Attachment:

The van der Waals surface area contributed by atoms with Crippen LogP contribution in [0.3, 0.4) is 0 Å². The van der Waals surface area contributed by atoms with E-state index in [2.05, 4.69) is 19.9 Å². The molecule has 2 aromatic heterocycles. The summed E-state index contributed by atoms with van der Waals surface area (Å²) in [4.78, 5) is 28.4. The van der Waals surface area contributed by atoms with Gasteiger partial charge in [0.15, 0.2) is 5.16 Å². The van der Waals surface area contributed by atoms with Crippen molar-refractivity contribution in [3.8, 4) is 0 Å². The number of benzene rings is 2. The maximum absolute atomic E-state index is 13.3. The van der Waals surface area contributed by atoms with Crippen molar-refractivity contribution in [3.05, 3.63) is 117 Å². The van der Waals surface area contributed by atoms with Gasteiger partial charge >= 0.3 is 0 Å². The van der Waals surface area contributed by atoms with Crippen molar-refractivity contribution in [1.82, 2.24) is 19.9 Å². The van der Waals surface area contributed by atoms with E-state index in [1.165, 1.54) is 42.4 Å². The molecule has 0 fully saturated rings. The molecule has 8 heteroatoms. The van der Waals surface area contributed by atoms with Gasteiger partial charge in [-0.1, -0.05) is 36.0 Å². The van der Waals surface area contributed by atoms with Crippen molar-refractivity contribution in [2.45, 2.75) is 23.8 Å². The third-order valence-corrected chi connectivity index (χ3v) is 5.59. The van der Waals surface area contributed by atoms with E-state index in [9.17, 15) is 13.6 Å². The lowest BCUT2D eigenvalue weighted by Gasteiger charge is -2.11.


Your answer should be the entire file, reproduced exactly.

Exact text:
The van der Waals surface area contributed by atoms with Crippen LogP contribution in [0.3, 0.4) is 0 Å². The van der Waals surface area contributed by atoms with E-state index in [2.05, 4.69) is 19.9 Å². The molecule has 2 aromatic heterocycles. The summed E-state index contributed by atoms with van der Waals surface area (Å²) in [4.78, 5) is 28.4. The van der Waals surface area contributed by atoms with Gasteiger partial charge in [0.15, 0.2) is 5.16 Å². The van der Waals surface area contributed by atoms with Crippen molar-refractivity contribution in [3.8, 4) is 0 Å². The number of benzene rings is 2. The maximum absolute atomic E-state index is 13.3. The van der Waals surface area contributed by atoms with Crippen molar-refractivity contribution in [3.05, 3.63) is 117 Å². The van der Waals surface area contributed by atoms with Gasteiger partial charge >= 0.3 is 0 Å². The van der Waals surface area contributed by atoms with Crippen molar-refractivity contribution in [1.82, 2.24) is 19.9 Å². The van der Waals surface area contributed by atoms with E-state index in [1.165, 1.54) is 42.4 Å². The molecule has 0 fully saturated rings. The molecule has 8 heteroatoms. The van der Waals surface area contributed by atoms with Gasteiger partial charge in [-0.1, -0.05) is 36.0 Å². The van der Waals surface area contributed by atoms with Crippen molar-refractivity contribution in [2.45, 2.75) is 23.8 Å². The third-order valence-corrected chi connectivity index (χ3v) is 5.59. The van der Waals surface area contributed by atoms with E-state index in [9.17, 15) is 13.6 Å². The lowest BCUT2D eigenvalue weighted by Gasteiger charge is -2.11.